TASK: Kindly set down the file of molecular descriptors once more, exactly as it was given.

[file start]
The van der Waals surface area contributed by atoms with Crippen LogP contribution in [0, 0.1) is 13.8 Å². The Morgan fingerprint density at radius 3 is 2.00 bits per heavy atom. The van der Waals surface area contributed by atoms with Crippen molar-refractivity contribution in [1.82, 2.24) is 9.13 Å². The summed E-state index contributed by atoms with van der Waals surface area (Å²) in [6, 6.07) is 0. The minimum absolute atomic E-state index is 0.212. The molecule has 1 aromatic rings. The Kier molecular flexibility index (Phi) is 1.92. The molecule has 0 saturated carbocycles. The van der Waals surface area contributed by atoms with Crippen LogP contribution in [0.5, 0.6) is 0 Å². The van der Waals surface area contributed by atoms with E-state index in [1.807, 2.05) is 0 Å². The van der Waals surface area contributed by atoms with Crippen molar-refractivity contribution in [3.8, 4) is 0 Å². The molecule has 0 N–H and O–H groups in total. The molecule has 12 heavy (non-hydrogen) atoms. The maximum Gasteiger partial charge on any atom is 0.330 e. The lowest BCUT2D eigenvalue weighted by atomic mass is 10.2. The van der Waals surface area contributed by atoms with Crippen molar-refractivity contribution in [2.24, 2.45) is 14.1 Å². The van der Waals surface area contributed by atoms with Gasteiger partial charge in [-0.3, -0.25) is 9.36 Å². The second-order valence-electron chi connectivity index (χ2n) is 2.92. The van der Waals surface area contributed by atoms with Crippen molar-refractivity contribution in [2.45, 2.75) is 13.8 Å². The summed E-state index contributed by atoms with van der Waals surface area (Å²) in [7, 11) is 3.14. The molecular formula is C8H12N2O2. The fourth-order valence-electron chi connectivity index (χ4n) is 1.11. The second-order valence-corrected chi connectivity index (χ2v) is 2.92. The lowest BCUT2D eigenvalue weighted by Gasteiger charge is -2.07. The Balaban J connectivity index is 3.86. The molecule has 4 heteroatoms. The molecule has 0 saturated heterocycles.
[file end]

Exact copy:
The van der Waals surface area contributed by atoms with Crippen LogP contribution in [0, 0.1) is 13.8 Å². The Morgan fingerprint density at radius 3 is 2.00 bits per heavy atom. The van der Waals surface area contributed by atoms with Crippen molar-refractivity contribution in [1.82, 2.24) is 9.13 Å². The summed E-state index contributed by atoms with van der Waals surface area (Å²) in [6, 6.07) is 0. The minimum absolute atomic E-state index is 0.212. The molecule has 1 aromatic rings. The Kier molecular flexibility index (Phi) is 1.92. The molecule has 0 saturated carbocycles. The van der Waals surface area contributed by atoms with Crippen LogP contribution in [0.5, 0.6) is 0 Å². The van der Waals surface area contributed by atoms with E-state index in [1.807, 2.05) is 0 Å². The van der Waals surface area contributed by atoms with Crippen molar-refractivity contribution in [3.8, 4) is 0 Å². The molecule has 0 N–H and O–H groups in total. The molecule has 12 heavy (non-hydrogen) atoms. The maximum Gasteiger partial charge on any atom is 0.330 e. The lowest BCUT2D eigenvalue weighted by atomic mass is 10.2. The van der Waals surface area contributed by atoms with Crippen molar-refractivity contribution in [2.24, 2.45) is 14.1 Å². The van der Waals surface area contributed by atoms with Gasteiger partial charge in [-0.3, -0.25) is 9.36 Å². The second-order valence-electron chi connectivity index (χ2n) is 2.92. The van der Waals surface area contributed by atoms with Crippen molar-refractivity contribution in [2.45, 2.75) is 13.8 Å². The summed E-state index contributed by atoms with van der Waals surface area (Å²) in [7, 11) is 3.14. The molecular formula is C8H12N2O2. The fourth-order valence-electron chi connectivity index (χ4n) is 1.11. The second-order valence-corrected chi connectivity index (χ2v) is 2.92. The lowest BCUT2D eigenvalue weighted by Gasteiger charge is -2.07. The Balaban J connectivity index is 3.86. The molecule has 4 heteroatoms. The molecule has 0 saturated heterocycles.